Hearing a child’s disclosure of sexual assault is hard. Responding in a way that promotes healing is even more difficult.
Your very first response should be to believe the child. Remember, very few reported incidents of child sexual abuse are false. The child has taken a huge risk in telling you and has likely held on to the pain of their abuse for quite a while. Honor their voices by being attentive, compassionate and taking action.
Before getting into the specifics of how to handle a disclosure, it is important to understand how rare a disclosure is. It is estimated that only 7% of child sexual assault cases are reported. That means that for every case that is reported, 13 more go unreported. Below is a list of reasons why a child might not tell:
In addition to being aware to the barriers to disclosure, it is important to understand that recognizing a child’s disclosure might require “hearing between the lines”. Children will often speak of the abuse in an indirect manner such as:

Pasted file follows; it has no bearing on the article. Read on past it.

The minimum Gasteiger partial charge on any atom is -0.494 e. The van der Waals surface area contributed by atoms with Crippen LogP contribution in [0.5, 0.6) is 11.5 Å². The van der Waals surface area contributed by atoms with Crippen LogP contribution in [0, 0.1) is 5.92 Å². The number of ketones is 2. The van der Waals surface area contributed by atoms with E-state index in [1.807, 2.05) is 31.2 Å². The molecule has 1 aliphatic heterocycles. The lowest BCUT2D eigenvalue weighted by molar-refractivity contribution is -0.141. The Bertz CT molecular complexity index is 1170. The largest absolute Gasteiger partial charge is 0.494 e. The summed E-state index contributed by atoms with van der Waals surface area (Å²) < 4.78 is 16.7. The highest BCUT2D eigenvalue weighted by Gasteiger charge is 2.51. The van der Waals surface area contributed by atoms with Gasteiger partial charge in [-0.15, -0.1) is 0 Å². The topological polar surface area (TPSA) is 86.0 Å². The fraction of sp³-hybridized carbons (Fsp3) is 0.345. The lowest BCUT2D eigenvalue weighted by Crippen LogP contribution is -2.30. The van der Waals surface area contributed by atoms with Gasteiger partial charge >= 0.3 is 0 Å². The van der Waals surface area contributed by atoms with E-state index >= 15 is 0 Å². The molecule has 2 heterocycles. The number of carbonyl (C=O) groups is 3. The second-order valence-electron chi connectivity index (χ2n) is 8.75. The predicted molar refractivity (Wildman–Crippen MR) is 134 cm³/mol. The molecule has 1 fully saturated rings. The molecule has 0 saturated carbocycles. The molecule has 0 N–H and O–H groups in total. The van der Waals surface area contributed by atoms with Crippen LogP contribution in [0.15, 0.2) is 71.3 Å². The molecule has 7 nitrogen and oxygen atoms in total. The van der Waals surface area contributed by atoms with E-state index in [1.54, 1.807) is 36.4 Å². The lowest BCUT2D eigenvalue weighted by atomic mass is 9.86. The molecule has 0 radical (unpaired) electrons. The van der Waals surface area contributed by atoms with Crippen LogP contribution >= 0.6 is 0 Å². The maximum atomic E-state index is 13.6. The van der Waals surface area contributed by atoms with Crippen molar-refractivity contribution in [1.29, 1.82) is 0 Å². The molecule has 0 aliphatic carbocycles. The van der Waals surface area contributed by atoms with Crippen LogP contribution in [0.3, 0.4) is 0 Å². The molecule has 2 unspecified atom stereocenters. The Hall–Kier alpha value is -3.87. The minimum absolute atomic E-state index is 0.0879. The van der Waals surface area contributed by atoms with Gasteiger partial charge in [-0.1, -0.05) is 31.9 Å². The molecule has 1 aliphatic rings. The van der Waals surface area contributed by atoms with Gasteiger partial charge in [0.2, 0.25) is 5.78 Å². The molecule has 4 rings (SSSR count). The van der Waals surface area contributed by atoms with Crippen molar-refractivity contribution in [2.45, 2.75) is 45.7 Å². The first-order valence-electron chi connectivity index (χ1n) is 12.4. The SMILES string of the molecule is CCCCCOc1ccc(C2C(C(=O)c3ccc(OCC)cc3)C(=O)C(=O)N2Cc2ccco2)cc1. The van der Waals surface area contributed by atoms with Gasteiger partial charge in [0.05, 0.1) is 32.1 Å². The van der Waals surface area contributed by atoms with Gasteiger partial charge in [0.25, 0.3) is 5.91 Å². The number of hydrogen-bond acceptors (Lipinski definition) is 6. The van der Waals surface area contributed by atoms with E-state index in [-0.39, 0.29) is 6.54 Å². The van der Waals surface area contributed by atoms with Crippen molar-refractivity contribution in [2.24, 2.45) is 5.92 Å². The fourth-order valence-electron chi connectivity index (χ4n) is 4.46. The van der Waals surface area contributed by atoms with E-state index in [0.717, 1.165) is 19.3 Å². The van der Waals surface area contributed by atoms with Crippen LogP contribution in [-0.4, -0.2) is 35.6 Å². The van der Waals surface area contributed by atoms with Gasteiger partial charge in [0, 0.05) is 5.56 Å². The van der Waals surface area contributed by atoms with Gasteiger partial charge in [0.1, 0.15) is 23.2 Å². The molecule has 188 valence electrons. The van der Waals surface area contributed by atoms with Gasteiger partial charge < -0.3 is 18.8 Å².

Remain calm. Panic only causes the child’s fear and anxiety to increase
Respect the child. Find a private place to talk
Refrain from conducting your own investigation. Too many questions can ruin the integrity of the case. Defense attorneys can argue “coaching” in these instances.
Refuse to discuss this with others. Go to the appropriate agencies and professionals.
Report the disclosure to the appropriate agency. Law enforcement and Human Services can direct your call.
What to say:
What not to say:
Once the initial shock of a disclosure is over comes the inevitable question “Now What?” After you have taken steps to report the abuse and protect the child, it is time for you to process your own trauma related to the disclosure and prepare for the road ahead. The National Traumatic Stress Network has created several information sheets that can help you (especially parents) move through the next steps.
What to Expect After a Report (for those that work with children)